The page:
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In the Eye of the Storm

Hurricane Hermine made landfall early today in Florida with a furious mix of rain, winds and surging waves. In the beach town of Jacksonville where I live, we saw quite a bit of the effects of the storm which continue even now as I write.
Unable to sleep well, I got up early this morning and began tracking the storm to see exactly what we could expect for today. When I saw this image I was overwhelmed by the truth it spoke to my spirit.

Birds
This is a still shot from Doppler radar during hurricane Hermine. That yellow arrow is pointing to a bunch of red dots. And those red dots are birds caught in the eye of the storm.

How amazing is that?

A storm that is approximately 400 miles wide raging all around them and yet, they are safe right in the midst of it. God’s word (Matthew 6:26) reminds us of our importance, by referring to how God cares for the birds, even though they do nothing to prepare.

Wow, wow, wow!!!

I hope that today, some of you will feel that truth the way I did this morning. Even in the midst of whatever is raging around you, you can be safeprotected by the very one who created the winds and waves and can also calm them.

 

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A Letter to My Future Self

A few days ago during a particularly trying day (towards the end of a long summer) I posted a little letter to my husband and myself on my personal Facebook page. Humor always lightens the load and I wanted to capture my thoughts and feelings at that moment. In my exasperation I thought, “It’s hard to believe there will ever be a day when we finally send our baby off to college and I will actually experience a moment of silence, an hour of time to myself and a house that stays clean for more than a Nano-second.”

Those thoughts resulted in the following entry, to the “Future Mike and Julie Hadden” as we have sent our last child off to college and are finally experiencing an empty nest. This is written in the voice of the current Mike and Julie who are living this exhausting life right now. Don’t get me wrong. I adore my children. They are among my most precious gifts from God. And I love being a mom! But if you are a parent of little ones (and/or a teenager) you may just be able to find a little truth of your own in the words of this letter.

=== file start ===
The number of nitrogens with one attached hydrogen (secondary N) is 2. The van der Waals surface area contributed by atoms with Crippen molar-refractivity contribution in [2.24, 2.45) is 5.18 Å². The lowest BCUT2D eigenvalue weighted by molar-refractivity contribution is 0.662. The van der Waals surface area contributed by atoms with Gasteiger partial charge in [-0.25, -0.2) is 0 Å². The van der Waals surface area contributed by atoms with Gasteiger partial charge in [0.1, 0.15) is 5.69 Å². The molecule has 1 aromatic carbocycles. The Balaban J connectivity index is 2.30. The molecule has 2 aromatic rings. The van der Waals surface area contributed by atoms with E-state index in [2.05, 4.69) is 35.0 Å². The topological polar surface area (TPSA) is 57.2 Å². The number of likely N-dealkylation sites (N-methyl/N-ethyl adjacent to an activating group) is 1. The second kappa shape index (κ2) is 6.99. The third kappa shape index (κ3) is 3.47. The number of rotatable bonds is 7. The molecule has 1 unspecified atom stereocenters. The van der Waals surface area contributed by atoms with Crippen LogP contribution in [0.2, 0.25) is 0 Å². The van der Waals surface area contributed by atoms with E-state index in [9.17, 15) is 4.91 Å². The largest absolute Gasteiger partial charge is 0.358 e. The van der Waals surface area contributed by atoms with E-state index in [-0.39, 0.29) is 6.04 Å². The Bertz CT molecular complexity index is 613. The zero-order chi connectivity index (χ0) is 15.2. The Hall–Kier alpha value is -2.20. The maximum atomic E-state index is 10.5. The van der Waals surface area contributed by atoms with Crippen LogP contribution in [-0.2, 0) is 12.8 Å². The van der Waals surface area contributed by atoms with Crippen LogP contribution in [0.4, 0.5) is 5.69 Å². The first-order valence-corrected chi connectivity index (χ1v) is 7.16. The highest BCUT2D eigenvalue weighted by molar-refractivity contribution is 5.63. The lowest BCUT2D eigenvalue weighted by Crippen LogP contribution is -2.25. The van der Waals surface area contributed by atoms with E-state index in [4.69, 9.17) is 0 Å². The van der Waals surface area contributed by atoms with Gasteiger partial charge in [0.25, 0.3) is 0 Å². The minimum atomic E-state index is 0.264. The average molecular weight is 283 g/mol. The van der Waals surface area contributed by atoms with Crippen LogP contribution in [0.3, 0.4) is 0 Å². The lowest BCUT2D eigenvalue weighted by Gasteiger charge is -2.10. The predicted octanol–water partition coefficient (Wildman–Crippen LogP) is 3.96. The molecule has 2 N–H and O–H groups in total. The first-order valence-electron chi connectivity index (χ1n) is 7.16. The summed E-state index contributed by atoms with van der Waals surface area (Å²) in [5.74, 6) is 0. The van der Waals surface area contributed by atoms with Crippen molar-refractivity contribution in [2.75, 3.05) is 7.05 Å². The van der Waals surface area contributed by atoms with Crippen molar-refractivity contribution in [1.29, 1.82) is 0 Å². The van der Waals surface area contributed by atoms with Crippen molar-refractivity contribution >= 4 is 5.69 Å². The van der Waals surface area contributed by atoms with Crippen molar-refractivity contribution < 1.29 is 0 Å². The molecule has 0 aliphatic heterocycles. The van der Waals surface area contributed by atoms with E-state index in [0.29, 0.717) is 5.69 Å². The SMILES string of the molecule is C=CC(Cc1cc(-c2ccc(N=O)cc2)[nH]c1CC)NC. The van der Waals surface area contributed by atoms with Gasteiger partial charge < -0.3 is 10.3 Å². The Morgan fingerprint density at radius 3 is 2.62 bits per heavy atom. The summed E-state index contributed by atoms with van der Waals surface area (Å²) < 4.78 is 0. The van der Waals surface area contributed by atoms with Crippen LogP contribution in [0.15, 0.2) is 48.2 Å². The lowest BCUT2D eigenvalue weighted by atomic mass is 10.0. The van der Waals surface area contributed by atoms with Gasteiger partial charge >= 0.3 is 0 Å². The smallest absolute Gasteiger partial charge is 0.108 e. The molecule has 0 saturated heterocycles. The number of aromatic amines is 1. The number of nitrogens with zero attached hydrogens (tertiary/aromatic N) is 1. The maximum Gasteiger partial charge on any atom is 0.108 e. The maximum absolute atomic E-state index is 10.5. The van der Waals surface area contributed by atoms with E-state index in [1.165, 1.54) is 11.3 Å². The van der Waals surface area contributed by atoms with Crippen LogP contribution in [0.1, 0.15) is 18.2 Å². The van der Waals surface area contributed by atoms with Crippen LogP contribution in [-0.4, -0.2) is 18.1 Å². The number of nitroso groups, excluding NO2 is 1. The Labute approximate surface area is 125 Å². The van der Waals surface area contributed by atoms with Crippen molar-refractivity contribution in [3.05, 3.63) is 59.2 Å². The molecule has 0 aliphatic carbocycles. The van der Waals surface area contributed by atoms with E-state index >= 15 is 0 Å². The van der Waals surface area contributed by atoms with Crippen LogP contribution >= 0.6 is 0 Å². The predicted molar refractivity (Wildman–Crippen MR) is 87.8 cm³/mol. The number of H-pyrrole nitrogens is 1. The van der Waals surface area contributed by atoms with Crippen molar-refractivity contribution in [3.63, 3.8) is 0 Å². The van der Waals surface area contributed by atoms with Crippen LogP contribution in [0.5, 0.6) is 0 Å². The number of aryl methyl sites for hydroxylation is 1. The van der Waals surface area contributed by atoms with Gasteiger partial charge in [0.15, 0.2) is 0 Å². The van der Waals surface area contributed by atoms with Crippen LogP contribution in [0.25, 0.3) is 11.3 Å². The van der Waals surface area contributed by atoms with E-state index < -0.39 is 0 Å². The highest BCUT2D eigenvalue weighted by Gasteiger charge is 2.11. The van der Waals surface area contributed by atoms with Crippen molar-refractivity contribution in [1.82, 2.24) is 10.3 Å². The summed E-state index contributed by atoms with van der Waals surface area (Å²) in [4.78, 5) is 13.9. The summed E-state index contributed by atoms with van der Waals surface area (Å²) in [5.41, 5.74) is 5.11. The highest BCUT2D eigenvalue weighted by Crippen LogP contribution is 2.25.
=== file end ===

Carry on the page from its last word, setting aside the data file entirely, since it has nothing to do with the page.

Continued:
TO THE FUTURE MIKE AND JULIE HADDEN:

Dear Mike and Julie,

While we appreciate the fact that your baby is going off to college and you are sad, please for the love of all that is holy, do not look back and romanticize how wonderful ‘the good old days’ were. Yes those days were fleeting in retrospect but living them seemed like an eternity (trust us). Try to put in perspective that during that time you were exhausted, ended up with at least one if not two kids in your bed almost every single night. That you never slept past 6:30 am, even the weekends. That it took 3 hours to watch a 30 minute TV show because you were constantly interrupted by bickering, bug bites, starvation, broken toys, or boo-boos that it took a magnifying glass to see. Remember that it took 30 minutes to get out the door to run a 5-minute errand and that errand would result in 29 minutes of toddler tunes, 7 minutes of fighting because someone touched someone, two stops on the side of the road to threaten to move car seats, and 10 minutes of crying because we apparently are ‘mean.’ That everyday day was spent cleaning up crumbs, folding the four loads of laundry done daily, and picking up the same “boring” toys you picked up 5 times already that same day.

Remember dear Mike and Julie, that while it is overwhelming how quiet the house is now – that you once locked yourself in the bathroom for just a moment of quiet while someone stuck their fingers under the door and asked when you would be finished “going potty.” And lastly, while you two drown your sorrows in a leisurely dinner out and talk about how you wish you could go back in time, remember us…the ones who ate half our meals crouched over the table cutting someone else’s meat, or under the table cleaning up a spill and think…maybe—just maybe—our baby heading off to college isn’t the hardest thing we’ve ever been through.

Gratefully,
The Past Mike and Julie

PS. We’ve attach a picture of the toys we collected from all over11888006_10207284782022991_4949038643896102702_n the house (for the third time today), so when you two crybabies pull the box of the same toys out of the attic tonight to reminisce, you will keep your emotions in check.


Meet Drew, and learn a thing or two…

I want to introduce you all to a very inspiring little boy.  His name is Drew, he’s 9 years old and…well, he’s kind of a big deal.

Drew is the son of a friend of our family.  My husband and his mom, Karen, go way back to college days.

Three years ago Karen took him for his 6-year old “well visit” and found out that—on paper—Drew had gained too much weight and he was headed in a bad direction as it related to his health, according to growth charts.  She very pointedly asked the doctor if her son needed to see a nutritionist.

As a first course of action, the doctor told her that he believed that by being deliberate about portion control, watching WHAT he eats (not just how much of it), encouraging regular physical activity and being mindful of his weight through regular weigh-ins (every three months over the course of the next year)—that he hoped to be able to get Drew on the right track.

Their family had to draw a line in the sand that day and decide what they would do.  They knew it wouldn’t be an easy road many days.  Let’s face it, “moderation” isn’t a concept many kids (or adults) embrace.  And no matter how much a parent loves their child they cannot make this decision for them.  Because when it’s time to do the hard work of eating healthy and being physically active, no one can do it for you.

By listening to the advice of the doctor and making a commitment to healthier living, himself, slowly Drew began to see a change.